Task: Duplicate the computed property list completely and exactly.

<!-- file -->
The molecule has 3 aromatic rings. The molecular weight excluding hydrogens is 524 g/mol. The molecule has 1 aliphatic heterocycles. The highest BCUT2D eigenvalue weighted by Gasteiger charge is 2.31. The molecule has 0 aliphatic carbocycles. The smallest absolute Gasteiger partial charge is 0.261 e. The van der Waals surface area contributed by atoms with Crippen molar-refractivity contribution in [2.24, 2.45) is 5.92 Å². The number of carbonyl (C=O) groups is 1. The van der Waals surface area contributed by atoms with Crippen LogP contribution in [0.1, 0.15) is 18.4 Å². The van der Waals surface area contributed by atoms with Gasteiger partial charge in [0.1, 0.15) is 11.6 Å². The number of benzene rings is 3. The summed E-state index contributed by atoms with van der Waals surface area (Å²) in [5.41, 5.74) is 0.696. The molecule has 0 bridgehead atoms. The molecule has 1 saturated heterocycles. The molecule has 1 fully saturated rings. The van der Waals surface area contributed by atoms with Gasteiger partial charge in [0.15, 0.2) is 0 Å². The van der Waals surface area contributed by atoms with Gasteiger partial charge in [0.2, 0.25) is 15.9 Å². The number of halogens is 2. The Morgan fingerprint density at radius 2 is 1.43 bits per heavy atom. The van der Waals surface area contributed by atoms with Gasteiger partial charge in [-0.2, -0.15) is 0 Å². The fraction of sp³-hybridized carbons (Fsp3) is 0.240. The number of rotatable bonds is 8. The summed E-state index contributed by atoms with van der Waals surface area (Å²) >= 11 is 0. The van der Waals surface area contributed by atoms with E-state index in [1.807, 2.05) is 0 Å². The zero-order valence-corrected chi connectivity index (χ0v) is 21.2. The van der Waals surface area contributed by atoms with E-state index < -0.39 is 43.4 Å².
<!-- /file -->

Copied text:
The molecule has 3 aromatic rings. The molecular weight excluding hydrogens is 524 g/mol. The molecule has 1 aliphatic heterocycles. The highest BCUT2D eigenvalue weighted by Gasteiger charge is 2.31. The molecule has 0 aliphatic carbocycles. The smallest absolute Gasteiger partial charge is 0.261 e. The van der Waals surface area contributed by atoms with Crippen molar-refractivity contribution in [2.24, 2.45) is 5.92 Å². The number of carbonyl (C=O) groups is 1. The van der Waals surface area contributed by atoms with Crippen LogP contribution in [0.1, 0.15) is 18.4 Å². The van der Waals surface area contributed by atoms with Gasteiger partial charge in [0.1, 0.15) is 11.6 Å². The number of benzene rings is 3. The summed E-state index contributed by atoms with van der Waals surface area (Å²) in [5.41, 5.74) is 0.696. The molecule has 0 bridgehead atoms. The molecule has 1 saturated heterocycles. The molecule has 1 fully saturated rings. The van der Waals surface area contributed by atoms with Gasteiger partial charge in [0.15, 0.2) is 0 Å². The van der Waals surface area contributed by atoms with Gasteiger partial charge in [0.2, 0.25) is 15.9 Å². The number of halogens is 2. The Morgan fingerprint density at radius 2 is 1.43 bits per heavy atom. The van der Waals surface area contributed by atoms with Gasteiger partial charge in [-0.2, -0.15) is 0 Å². The fraction of sp³-hybridized carbons (Fsp3) is 0.240. The number of rotatable bonds is 8. The summed E-state index contributed by atoms with van der Waals surface area (Å²) >= 11 is 0. The van der Waals surface area contributed by atoms with E-state index in [1.807, 2.05) is 0 Å². The zero-order valence-corrected chi connectivity index (χ0v) is 21.2. The van der Waals surface area contributed by atoms with E-state index < -0.39 is 43.4 Å².